Torn Rotator Cuff Muscle : Golf Injuries
Shoulder injuries are not as common in golf as they are in sports such as tennis that require frequent overhead action. However they can still occur through repetitive strain or by not using the correct technique during the golf swing.
What are the Rotator Cuff Muscles?
There are four rotator cuff muscles in the shoulder: the teres minor, supraspinatus, subscapularis and infraspinatus. These muscles join the upper arm bone (humerus) to the shoulder blade (scapula) and help to keep the shoulder joint stable. They also allow the arm to move up and down and rotate. The rotator cuff muscles are very active during the golf swing.
What Causes a Torn Rotator Cuff Muscle?
The rotator cuffs can become damaged through a sudden traumatic impact, but in golf it is much more likely to occur through repetitive strain. The muscles in the arm that you use to lead your golf swing can become weakened over time if they are overused or used improperly. The muscle fibres can become stretched or torn completely. In professional golfers, the injury is more likely to occur through over-training, whereas in less experienced players shoulder damage often occurs through improper technique, especially if the muscles are not conditioned for golf. This injury is more common in older players because the tendons in the shoulder become weakened as you get older.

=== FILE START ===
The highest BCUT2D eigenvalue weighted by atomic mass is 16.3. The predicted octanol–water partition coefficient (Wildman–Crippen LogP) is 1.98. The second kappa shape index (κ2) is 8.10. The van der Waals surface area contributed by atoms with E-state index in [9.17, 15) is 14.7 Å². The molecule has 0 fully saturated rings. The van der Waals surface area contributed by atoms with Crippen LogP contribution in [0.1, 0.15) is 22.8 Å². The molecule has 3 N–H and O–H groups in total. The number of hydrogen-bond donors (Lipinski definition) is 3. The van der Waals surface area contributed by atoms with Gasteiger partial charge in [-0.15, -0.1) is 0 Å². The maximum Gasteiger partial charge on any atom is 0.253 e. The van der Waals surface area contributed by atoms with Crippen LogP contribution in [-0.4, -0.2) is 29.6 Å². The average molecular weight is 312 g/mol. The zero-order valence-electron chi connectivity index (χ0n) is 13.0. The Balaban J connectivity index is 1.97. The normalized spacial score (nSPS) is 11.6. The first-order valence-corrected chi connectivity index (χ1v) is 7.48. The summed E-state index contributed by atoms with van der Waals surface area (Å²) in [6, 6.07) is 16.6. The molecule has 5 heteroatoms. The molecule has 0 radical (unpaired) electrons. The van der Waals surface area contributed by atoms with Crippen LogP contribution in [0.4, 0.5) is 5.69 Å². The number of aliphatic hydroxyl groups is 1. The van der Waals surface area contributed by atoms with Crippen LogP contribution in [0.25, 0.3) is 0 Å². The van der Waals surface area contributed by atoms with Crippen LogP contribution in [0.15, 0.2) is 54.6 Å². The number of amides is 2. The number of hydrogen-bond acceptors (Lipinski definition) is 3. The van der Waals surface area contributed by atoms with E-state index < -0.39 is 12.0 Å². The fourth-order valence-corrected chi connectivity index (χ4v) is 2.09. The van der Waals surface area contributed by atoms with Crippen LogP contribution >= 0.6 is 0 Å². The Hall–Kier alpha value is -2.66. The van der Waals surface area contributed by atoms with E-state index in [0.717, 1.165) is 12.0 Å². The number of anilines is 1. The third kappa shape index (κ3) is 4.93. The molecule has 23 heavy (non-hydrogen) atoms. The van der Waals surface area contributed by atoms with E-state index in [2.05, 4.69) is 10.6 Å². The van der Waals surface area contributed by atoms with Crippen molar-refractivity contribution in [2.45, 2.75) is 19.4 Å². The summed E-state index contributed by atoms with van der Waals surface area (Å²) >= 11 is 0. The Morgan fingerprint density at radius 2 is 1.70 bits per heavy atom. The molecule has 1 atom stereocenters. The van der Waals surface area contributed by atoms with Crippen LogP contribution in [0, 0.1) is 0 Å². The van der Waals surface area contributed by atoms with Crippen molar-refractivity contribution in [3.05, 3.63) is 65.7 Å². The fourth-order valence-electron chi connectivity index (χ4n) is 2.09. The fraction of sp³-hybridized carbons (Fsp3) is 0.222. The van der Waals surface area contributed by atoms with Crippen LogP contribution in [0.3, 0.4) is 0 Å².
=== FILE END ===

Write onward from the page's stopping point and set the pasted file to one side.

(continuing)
What are the Symptoms of a Torn Rotator Cuff Muscle?
The shoulder will feel painful and weak, especially when lifting your arm over your head or across your body. The shoulder’s degree of movement will decrease, it will probably become swollen and you may suffer from muscle spasms. The damaged shoulder will feel particularly stiff and sore first thing in the morning and last thing at night.
How Can Shoulder Damage be Prevented?
Doing exercises that condition the shoulder muscles for golf and ensuring you use the correct technique during the golf swing are the best ways of minimizing the risk of injury. If you are a novice, it is a good idea to have golf lessons to ensure you are handling the golf club correctly. It is also important to warm up before each session to increase the muscles’ flexibility and range of motion. As rotator cuff damage usually occurs through repetitive strain in golf, it is vital that you don’t over-practice and get plenty of rest between sessions. This will allow your shoulder muscles to recover and regain their full strength, decreasing the likelihood of developing an injury.
How is a Torn Rotator Cuff Muscle Treated?
Resting the shoulder (possibly with the aid of a sling that is removed at night), applying ice and taking anti-inflammatory medication will reduce pain and swelling in the initial stages. When the pain has subsided, exercises that strengthen the shoulder muscles will help it to heal and reduce the chances of the injury recurring. If the muscle tear is very serious, keyhole surgery (arthroscopy) will probably be necessary to repair the damaged muscle fibres.
- Frozen Shoulder
- Golfer’s Elbow
- Hip Labrum Tear
- Lower Back Strain
- Meniscus Tear
- Plantar Fasciitus
- Tendonitis in the Wrist
- Torn Rotator Cuff Muscle
- Trigger Finger
- Carpal Tunnel Syndrome
- Fractured Wrist